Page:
Riot police attack Athens protest against Airbnb as housing costs soar

By John Vassilopoulos
18 July 2019

Riot police armed with clubs and tear gas attacked protesters in Athens last Thursday night. The demonstration was called to oppose Airbnb and other short-letting platforms that have hiked up house prices in the Greek capital.

The attack by riot police came one day after Draconian law-and-order plans were unveiled after the first cabinet meeting of the newly elected conservative New Democracy (ND) government. These include the re-establishment of the notorious DELTA rapid response police unit, with the hiring of 1,500 officers both for DELTA and the motorcycle DIAS.

All security-related departments, including those covering migration policy, are to be placed under a single “super-ministry,” which will come under the jurisdiction of newly appointed Citizen Protection Minister Michalis Chryssochoidis.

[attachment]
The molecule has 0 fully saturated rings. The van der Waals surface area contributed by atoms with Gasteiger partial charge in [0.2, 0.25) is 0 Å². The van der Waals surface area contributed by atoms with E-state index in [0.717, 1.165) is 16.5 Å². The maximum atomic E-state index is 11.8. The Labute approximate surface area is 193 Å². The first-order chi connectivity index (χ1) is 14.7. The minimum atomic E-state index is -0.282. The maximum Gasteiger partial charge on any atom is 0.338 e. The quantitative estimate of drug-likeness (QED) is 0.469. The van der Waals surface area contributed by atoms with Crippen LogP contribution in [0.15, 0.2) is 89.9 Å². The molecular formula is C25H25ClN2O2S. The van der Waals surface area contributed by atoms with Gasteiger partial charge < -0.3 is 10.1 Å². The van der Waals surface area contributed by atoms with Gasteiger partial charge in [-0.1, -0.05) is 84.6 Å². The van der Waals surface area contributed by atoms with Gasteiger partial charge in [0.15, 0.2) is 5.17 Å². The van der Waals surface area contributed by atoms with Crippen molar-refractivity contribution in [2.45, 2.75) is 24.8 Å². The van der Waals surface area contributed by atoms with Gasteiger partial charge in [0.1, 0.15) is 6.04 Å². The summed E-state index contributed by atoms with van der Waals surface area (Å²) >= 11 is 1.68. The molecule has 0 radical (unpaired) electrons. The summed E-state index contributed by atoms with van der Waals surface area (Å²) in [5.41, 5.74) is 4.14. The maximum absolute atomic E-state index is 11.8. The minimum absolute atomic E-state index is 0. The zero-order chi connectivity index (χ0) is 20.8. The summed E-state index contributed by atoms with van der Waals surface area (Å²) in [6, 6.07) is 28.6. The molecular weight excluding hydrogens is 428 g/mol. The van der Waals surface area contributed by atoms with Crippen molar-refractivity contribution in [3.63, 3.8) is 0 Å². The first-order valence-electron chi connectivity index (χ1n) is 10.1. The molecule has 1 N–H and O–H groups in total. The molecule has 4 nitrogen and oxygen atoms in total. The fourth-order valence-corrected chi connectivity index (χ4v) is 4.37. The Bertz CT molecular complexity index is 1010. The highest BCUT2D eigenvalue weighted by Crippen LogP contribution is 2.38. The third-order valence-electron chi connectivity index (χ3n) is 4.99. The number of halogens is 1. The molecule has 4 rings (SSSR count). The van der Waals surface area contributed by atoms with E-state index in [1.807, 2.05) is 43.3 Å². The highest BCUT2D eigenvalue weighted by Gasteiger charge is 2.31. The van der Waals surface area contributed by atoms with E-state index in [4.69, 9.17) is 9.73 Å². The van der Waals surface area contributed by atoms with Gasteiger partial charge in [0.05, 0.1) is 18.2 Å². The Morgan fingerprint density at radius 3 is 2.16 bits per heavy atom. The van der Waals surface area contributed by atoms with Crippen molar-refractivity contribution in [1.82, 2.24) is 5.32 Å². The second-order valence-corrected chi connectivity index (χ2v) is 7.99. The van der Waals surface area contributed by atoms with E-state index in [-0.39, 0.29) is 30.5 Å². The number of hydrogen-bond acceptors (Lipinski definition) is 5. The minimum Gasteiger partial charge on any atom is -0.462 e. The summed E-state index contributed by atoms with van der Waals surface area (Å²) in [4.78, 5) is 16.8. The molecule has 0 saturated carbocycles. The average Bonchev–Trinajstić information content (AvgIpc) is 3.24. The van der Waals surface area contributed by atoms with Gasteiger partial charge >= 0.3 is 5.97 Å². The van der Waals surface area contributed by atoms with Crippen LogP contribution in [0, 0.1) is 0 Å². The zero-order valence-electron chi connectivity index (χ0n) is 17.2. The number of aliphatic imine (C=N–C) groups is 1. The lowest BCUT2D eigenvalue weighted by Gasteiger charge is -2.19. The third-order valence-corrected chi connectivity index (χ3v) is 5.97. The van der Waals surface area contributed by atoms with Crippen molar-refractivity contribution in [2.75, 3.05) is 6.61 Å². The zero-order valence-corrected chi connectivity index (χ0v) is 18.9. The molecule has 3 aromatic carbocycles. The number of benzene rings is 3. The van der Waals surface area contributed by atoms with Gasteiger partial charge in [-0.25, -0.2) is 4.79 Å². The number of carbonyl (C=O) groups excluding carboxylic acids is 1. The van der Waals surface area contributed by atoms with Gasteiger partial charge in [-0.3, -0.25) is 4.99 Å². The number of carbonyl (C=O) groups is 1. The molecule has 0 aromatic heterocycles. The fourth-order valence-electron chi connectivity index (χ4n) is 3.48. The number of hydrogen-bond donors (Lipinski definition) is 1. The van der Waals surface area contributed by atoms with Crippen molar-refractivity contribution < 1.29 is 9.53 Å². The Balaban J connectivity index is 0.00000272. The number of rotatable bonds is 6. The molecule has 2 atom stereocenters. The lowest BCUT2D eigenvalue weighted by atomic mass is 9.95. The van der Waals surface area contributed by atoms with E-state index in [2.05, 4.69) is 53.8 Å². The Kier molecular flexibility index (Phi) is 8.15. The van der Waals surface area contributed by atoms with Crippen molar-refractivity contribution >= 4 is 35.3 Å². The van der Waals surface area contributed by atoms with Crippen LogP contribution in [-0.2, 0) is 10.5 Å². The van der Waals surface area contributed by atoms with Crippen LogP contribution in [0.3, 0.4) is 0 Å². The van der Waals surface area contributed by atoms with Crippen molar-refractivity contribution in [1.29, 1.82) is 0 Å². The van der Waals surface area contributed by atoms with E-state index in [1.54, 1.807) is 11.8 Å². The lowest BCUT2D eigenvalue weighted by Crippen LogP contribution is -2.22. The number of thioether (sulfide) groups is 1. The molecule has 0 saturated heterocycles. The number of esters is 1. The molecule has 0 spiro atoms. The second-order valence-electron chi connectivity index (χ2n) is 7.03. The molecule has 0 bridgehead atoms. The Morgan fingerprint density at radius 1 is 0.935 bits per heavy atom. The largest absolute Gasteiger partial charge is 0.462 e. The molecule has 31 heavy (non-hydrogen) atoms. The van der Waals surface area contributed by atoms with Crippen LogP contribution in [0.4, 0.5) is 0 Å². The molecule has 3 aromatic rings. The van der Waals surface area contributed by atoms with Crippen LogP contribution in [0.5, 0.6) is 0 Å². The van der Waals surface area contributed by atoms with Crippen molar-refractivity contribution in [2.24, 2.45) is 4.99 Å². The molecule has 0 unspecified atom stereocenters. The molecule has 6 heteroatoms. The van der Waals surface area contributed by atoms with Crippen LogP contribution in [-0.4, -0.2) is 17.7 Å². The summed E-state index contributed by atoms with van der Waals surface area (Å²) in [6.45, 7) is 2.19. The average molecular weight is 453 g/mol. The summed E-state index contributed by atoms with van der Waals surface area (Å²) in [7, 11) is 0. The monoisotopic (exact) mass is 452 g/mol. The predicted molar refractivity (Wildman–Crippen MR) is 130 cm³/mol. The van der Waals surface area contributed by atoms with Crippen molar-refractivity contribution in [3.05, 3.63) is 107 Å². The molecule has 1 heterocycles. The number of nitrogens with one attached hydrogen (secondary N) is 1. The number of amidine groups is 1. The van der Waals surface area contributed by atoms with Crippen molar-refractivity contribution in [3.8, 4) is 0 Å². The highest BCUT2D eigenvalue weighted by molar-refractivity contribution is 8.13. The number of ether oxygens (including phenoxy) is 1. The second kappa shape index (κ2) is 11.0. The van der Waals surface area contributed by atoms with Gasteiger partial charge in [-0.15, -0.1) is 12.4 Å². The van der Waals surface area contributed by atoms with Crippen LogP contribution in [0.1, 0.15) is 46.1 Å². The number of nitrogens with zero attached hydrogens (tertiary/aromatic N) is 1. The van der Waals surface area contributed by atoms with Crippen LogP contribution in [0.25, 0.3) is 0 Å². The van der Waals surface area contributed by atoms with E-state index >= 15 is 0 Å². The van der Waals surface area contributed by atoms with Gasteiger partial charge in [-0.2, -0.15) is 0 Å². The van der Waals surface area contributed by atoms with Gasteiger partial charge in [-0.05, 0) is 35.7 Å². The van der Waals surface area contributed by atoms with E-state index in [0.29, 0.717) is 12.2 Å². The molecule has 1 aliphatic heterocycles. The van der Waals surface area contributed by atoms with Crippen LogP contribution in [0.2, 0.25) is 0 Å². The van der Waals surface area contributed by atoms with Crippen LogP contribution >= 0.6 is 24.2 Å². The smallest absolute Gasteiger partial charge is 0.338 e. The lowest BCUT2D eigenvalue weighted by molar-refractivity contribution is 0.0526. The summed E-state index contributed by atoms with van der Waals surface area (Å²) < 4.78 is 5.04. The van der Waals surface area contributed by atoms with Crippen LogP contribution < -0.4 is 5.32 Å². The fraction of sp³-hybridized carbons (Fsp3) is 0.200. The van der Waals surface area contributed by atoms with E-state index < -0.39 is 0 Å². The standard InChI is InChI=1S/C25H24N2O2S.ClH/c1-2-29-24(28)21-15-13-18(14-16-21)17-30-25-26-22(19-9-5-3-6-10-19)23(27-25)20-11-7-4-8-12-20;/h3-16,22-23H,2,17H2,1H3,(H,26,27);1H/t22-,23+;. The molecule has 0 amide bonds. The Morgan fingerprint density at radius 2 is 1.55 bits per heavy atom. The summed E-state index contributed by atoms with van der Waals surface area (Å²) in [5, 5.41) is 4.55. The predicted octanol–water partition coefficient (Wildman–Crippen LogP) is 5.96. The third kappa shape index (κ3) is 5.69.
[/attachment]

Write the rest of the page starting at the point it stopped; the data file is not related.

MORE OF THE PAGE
Around 80 mostly young people marched through the Athens district of Koukaki. The proliferation of short-term lets in the area around the Acropolis and other tourist attractions has resulted in a lack of affordable housing for locals.

Police and mainstream media outlets claimed riot police acted in response to protesters attacking them with sticks and stones, resulting in two policemen sustaining light injuries.

However, this was contradicted by several eyewitnesses who described the police attack as unprovoked.

Riot police assault demonstrators in Athens

A video posted on Facebook shows four riot policemen attacking a protester while two others try to protect him. In the background, passers-by scream at the police to stop, including an older tourist who approaches the police, shouting in English, “Stop doing this! Stop, please!”

A separate video shows a man with head injuries sitting on the pavement being tended to by members of the public while a group of riot police look on. The man was later reportedly arrested.

Man with head injuries after assault by riot police